Crude Oil Extends Drop as Iran Spurns Production Freeze Accord

Oil Rose as Producers Said to Meet Over Freeze
  • Iranian output rose by most in almost two decades in February
  • U.S. stockpiles forecast to climb 3.2 million barrels: survey

Oil dropped for a second day as Iran bolstered crude exports and Russia signaled the Persian Gulf nation won’t join major producers in freezing output to reduce a global glut.

Futures fell 2.3 percent in New York adding to Monday’s 3.4 percent decline. Iran has “reasonable arguments” for not joining an alliance to cap output now, Russian Energy Minister Alexander Novak said after meeting with his Iranian counterpart. Iranian production climbed last month by the most in almost two decades following the end of sanctions, OPEC said on Monday. U.S. supplies probably rose last week, keeping stockpiles at the highest since 1930.

"Recent Iranian statements make it crystal clear to the market that they aren’t about to freeze production," said Mike Wittner, head of oil markets at Societe Generale SA in New York. "There had been questions about how significant a freeze would be even if they took part. A freeze excluding Iran will do next to nothing about supply."

Oil has rebounded after slumping to a 12-year low this year on speculation stronger demand and falling U.S. output will ease a surplus. Talks on the freeze are most likely to occur in Qatar’s capital Doha next month, according to Gulf Organization of Petroleum Exporting Countries delegates.

West Texas Intermediate oil for April delivery dropped 84 cents to close at $36.34 a barrel on the New York Mercantile Exchange. It’s the lowest settlement since March 4.

Declines eased after the settlement when the American Petroleum Institute was said to report U.S. crude supplies rose 1.5 million barrels last week. WTI traded at $36.72 as of 4:49 p.m.

Proposed Meeting

Brent for May settlement declined 79 cents, or 2 percent, to $38.74 a barrel on the London-based ICE Futures Europe exchange. The global benchmark closed at a 66-cent premium to WTI for May delivery.

No countries have received invitations or an agenda for a meeting in Doha, said four OPEC delegates, who asked not to be identified because the matter isn’t public. The Qatari capital is one option as a location for the talks, said Russia’s Novak at the Russian embassy in Tehran, adding that he hopes Iran’s Oil Minister Bijan Namdar Zanganeh will participate.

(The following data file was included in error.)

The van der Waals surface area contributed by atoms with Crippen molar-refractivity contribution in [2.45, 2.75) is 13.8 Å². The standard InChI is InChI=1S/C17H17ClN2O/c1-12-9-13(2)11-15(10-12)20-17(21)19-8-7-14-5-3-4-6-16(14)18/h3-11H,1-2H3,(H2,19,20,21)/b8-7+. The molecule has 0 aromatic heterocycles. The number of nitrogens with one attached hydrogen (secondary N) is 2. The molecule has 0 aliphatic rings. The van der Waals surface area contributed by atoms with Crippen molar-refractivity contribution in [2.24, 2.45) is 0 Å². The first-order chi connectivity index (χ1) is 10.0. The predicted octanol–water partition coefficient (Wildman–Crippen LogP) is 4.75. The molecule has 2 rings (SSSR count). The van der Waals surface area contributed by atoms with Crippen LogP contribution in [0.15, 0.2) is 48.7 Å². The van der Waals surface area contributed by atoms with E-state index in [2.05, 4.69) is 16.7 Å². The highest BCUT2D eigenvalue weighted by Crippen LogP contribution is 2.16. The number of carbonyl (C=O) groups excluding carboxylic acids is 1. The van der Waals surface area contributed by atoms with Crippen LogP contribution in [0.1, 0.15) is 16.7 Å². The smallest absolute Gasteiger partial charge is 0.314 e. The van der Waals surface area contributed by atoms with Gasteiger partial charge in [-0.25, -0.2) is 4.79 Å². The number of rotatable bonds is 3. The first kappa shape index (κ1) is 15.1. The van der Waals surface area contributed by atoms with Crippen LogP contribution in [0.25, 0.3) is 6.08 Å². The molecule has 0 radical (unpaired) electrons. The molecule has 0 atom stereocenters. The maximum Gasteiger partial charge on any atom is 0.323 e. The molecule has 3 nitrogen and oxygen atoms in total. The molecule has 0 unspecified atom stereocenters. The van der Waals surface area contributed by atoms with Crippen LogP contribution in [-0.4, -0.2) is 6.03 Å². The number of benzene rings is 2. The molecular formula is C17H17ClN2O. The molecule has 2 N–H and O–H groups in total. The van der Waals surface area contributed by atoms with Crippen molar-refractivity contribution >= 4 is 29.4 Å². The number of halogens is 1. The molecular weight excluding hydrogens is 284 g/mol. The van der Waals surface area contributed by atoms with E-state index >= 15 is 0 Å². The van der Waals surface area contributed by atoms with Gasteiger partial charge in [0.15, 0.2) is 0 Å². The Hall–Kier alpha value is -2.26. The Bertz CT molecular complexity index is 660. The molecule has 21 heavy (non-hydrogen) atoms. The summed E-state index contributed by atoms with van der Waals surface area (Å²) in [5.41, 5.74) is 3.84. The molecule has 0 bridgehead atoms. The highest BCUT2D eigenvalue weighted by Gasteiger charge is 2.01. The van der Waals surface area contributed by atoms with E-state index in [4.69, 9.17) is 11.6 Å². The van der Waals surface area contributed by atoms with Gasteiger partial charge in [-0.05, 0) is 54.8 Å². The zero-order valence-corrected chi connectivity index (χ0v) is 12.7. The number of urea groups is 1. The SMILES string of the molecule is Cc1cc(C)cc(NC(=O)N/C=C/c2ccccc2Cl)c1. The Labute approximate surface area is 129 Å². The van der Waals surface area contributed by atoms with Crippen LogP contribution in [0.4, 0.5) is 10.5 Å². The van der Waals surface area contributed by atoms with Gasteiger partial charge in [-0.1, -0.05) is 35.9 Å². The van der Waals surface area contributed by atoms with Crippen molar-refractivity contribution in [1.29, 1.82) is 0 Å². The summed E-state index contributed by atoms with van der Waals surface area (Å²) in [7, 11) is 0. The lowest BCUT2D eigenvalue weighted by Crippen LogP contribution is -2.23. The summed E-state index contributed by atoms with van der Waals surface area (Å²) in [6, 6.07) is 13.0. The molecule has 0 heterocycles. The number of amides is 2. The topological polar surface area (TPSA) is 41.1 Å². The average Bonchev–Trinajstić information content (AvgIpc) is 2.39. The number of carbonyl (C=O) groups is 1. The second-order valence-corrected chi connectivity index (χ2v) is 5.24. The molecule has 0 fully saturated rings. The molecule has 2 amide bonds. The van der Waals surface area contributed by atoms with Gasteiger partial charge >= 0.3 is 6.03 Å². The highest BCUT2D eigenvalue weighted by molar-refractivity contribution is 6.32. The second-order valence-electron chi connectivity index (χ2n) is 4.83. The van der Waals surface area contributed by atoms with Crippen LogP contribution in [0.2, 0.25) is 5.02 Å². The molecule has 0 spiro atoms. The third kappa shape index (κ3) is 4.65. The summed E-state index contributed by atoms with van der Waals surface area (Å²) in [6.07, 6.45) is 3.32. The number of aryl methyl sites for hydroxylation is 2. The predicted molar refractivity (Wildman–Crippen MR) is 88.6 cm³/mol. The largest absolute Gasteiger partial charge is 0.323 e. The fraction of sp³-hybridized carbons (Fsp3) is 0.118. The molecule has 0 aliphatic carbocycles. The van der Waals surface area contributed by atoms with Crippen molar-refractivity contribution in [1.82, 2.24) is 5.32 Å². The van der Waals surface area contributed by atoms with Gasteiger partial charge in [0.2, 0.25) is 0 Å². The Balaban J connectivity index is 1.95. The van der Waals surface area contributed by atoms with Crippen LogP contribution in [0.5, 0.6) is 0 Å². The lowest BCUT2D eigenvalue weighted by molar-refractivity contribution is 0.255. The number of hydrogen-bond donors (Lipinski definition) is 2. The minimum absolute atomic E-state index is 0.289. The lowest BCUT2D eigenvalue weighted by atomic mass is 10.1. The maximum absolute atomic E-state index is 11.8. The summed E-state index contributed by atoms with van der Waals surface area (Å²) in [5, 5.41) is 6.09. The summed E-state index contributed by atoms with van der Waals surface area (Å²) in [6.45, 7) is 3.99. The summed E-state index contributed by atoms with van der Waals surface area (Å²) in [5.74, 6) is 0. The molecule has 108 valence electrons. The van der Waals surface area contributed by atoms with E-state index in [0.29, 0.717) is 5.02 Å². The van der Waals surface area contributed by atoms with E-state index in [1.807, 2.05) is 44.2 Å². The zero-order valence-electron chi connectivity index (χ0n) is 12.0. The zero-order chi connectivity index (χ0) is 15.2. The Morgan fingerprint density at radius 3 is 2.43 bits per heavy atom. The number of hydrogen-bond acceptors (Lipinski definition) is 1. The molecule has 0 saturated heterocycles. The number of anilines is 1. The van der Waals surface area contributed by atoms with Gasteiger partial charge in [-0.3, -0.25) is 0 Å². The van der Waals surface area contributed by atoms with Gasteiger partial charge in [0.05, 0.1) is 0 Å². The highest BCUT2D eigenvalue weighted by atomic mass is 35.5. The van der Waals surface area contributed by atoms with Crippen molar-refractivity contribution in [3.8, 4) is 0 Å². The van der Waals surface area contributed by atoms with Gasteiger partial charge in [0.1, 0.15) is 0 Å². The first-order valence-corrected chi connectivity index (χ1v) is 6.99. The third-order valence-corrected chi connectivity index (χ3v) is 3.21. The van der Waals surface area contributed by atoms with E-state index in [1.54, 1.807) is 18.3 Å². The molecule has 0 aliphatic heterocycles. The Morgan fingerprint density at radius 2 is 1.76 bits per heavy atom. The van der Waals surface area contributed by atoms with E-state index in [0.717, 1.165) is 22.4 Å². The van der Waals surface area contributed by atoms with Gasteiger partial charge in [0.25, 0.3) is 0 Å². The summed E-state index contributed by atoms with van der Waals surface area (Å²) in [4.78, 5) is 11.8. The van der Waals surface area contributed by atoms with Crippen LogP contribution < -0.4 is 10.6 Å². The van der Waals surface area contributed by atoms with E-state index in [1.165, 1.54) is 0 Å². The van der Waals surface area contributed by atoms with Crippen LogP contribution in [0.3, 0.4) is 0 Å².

Iran increased output by 187,800 barrels a day to 3.13 million a day in February, the biggest monthly gain since 1997, OPEC said in its report.

"There’s a lot of bearish news battering the market," said John Kilduff, a partner at Again Capital LLC, a New York-based hedge fund that focuses on energy. "Iran’s rejection of the freeze deal and the rise in Iranian production have put an end to the rally."

U.S. supplies; Commodity Index; Obama bars drilling:

  • U.S. crude inventories probably rose by 3.2 million barrels last week, according to a Bloomberg survey before an Energy Information Administration report Wednesday.
  • Stockpiles of gasoline and distillate fuel probably declined while crude inventories at the Cushing, Oklahoma hub climbed, according to the Bloomberg survey.
  • The Bloomberg Commodity Index, a gauge of 22 raw materials, declined as much as 1.1 percent.
  • The Obama administration is reversing course with a new proposal to bar oil and gas drilling in Atlantic waters, according to an Interior Department statement.
  • The plan sets the stage for selling oil and gas leases in the Arctic waters of the Chukchi and Beaufort seas, as well as Alaska’s Cook Inlet and the Gulf of Mexico, where 10 auctions were tentatively scheduled from 2017 to 2022.
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